It was an amazing audition for the building’s scheduled debut in April. The blush-colored plaster walls of the Common Room created a warm atmosphere, thanks to the hard work of Carol Stenberg and Rick Davis. The locally-made Hubbardton Forge wall sconces cast a soft glow around the room, powered by gentle LED bulbs. Flickers of light played around the room from the fairy lights hung by – who else? – David Kirsch, the bubble and donut master.

The kitchen had been installed – a fridge to cool the beverages was essential. On the Friday before the party, Jon Seeley had just finished the kitchen cabinets. The maple floors, the pine paneling, the oak counters, the waney window trim, the hemlock rafters – the room reflects the diversity of the nearby forest. In this warm and cozy setting, the partygoers erupted in laughter and friendship, dispelling thoughts of the frosty February night.

As the crowds thinned and people said their goodbyes, a few of us remained. We arranged the folding chairs as we would like to sit. First we sat near the wood stove, which is not yet installed – but must have given off a warm glow anyway. Then we moved to the window, looking out over the snow-covered field on a night made bright by muted moonlight. In our moveable seats, we had unwittingly discovered where the sofas and comfy chairs will be when the building is completed.

Some of us stayed over – five of the rooms were occupied in all. The toilets and sinks work, although not the showers – the hot water is not yet hooked up. A few of us gathered in one of the bedrooms and roared with laughter at one silly joke after another. I was worried that we’d awaken the people trying to sleep next door. They never heard us.

I had just spent the better part of two weeks worrying about sound transmission between the rooms – you have no idea how many obscure issues you have to concern yourself with in construction. Barriers to sound come in several varieties. One is mass – the heavier the material, the more it blocks the transmission of sound waves. Sheetrock and plywood are the mass blocking sound from passing through the walls of the Lodge.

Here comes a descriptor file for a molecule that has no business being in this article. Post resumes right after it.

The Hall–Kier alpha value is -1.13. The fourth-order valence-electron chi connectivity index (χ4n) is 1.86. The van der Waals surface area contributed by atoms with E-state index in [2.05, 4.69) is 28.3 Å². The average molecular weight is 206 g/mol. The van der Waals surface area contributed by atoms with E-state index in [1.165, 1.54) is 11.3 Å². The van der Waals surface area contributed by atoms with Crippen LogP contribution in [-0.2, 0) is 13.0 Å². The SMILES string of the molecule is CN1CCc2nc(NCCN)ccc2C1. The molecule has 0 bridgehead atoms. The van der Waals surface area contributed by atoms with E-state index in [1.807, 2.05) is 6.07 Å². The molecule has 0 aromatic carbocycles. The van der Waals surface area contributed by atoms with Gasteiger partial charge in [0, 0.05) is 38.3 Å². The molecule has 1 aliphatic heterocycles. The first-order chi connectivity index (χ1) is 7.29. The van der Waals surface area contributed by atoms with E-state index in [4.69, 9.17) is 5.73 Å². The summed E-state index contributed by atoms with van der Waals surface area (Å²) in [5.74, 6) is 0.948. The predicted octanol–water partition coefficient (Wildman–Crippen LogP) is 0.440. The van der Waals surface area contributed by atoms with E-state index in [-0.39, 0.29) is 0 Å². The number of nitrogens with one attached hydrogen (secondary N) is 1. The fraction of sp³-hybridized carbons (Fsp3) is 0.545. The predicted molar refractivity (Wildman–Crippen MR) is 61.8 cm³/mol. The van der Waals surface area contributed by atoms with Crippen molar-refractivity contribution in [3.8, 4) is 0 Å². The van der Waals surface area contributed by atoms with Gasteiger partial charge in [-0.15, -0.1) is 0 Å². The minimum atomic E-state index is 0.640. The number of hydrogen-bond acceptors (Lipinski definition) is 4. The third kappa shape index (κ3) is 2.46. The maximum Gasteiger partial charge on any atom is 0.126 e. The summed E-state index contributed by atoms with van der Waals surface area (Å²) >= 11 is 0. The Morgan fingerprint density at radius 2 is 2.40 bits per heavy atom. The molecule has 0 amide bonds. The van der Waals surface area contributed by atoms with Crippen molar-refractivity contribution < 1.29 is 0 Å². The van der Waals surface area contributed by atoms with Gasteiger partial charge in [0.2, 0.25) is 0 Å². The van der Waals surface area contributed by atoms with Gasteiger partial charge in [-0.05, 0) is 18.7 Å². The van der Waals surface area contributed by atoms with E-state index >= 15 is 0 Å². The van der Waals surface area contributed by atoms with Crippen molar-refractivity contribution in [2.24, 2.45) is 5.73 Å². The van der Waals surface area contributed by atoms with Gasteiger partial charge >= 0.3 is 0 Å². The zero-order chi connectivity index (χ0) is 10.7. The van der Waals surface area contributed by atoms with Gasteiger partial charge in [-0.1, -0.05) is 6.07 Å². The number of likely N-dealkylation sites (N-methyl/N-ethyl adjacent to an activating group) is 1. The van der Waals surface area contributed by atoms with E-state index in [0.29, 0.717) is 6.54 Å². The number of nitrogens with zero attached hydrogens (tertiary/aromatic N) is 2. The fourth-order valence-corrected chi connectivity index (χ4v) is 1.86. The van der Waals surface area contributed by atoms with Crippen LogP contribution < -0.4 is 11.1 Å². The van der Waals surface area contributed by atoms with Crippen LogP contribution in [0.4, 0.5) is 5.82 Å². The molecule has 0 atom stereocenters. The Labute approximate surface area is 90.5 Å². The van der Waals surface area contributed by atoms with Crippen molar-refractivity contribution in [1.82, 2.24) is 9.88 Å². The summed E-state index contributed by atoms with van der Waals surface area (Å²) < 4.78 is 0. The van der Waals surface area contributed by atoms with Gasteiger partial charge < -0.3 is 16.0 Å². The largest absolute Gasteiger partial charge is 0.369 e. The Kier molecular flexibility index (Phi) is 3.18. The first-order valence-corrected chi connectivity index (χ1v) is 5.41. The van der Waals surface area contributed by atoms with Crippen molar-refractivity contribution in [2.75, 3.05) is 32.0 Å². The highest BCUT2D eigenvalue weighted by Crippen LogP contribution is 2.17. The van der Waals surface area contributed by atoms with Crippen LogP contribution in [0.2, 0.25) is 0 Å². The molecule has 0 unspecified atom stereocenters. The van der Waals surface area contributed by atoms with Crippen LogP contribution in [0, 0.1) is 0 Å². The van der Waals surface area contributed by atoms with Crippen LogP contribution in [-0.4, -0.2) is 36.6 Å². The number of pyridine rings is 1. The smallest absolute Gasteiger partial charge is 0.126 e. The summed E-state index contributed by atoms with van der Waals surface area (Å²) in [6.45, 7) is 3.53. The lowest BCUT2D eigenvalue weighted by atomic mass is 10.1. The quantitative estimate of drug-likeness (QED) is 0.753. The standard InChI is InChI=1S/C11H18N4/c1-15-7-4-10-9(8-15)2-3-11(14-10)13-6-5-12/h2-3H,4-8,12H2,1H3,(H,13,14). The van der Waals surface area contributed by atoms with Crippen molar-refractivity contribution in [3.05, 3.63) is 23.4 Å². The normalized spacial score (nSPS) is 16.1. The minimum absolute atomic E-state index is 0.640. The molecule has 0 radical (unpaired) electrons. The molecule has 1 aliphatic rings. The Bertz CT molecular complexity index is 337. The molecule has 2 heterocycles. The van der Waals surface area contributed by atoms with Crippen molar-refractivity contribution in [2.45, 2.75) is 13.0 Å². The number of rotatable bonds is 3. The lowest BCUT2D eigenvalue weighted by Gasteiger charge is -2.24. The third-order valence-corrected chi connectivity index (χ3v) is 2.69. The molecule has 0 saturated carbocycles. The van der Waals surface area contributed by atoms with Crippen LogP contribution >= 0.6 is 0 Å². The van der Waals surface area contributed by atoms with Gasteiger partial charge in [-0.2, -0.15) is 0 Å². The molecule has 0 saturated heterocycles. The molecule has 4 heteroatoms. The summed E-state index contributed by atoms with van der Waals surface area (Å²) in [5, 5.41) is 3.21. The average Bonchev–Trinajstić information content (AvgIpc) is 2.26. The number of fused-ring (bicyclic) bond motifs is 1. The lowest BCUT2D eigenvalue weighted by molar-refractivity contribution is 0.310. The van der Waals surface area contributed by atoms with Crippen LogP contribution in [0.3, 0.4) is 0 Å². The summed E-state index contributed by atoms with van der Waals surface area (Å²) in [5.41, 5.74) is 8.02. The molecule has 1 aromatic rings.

Another barrier to sound transmission is absorption, as sound waves are diverted through porous insulating materials. To this end, we’ve installed natural Rockwool insulation in the cavities between walls. Rockwool is a natural material made from rocks and minerals, heated to form a mass of very fine intertwined fibers; sound is absorbed by Rockwool’s open fibrous structure.

One other way to attenuate sound is through distance – the larger the separation from the sound source, the weaker the sound.

Here’s how we’ve used these basic principles in the design and construction of the Lodge. Some of the guestrooms are separated from each other by bathrooms; here we have greater distance between the rooms, and walls with the mass of sheetrock, the sound-absorbent Rockwool insulation and more sheetrock. Where two guestrooms are back to back (or adjoin the common room), we have double wall insulation – sheetrock, insulation, plywood, insulation, sheetrock. The dense polished concrete floors also keep the sound from travelling between the rooms.

But sound will find a way through any weak spot – the space around doors, electric outlets, openings around pipes, the tiny space between the walls and the floors or ceilings. So these need to be filled with an acoustic sealant, blocking the passage of sound through the open airspace. Sealant isn’t always an option, so sound absorbing gaskets have been placed behind electric outlet covers, to make sure that noise doesn’t pass through.

One other issue: sound waves can be transmitted by hard surfaces that touch, because of vibrations. So the metal sprinkler pipes that go between rooms cannot be permitted to touch the sheetrock surrounding them. Instead, we’ve opened up some space between the pipes and the sheetrock, packed the space with Rockwool and applied an acoustic sealant around it.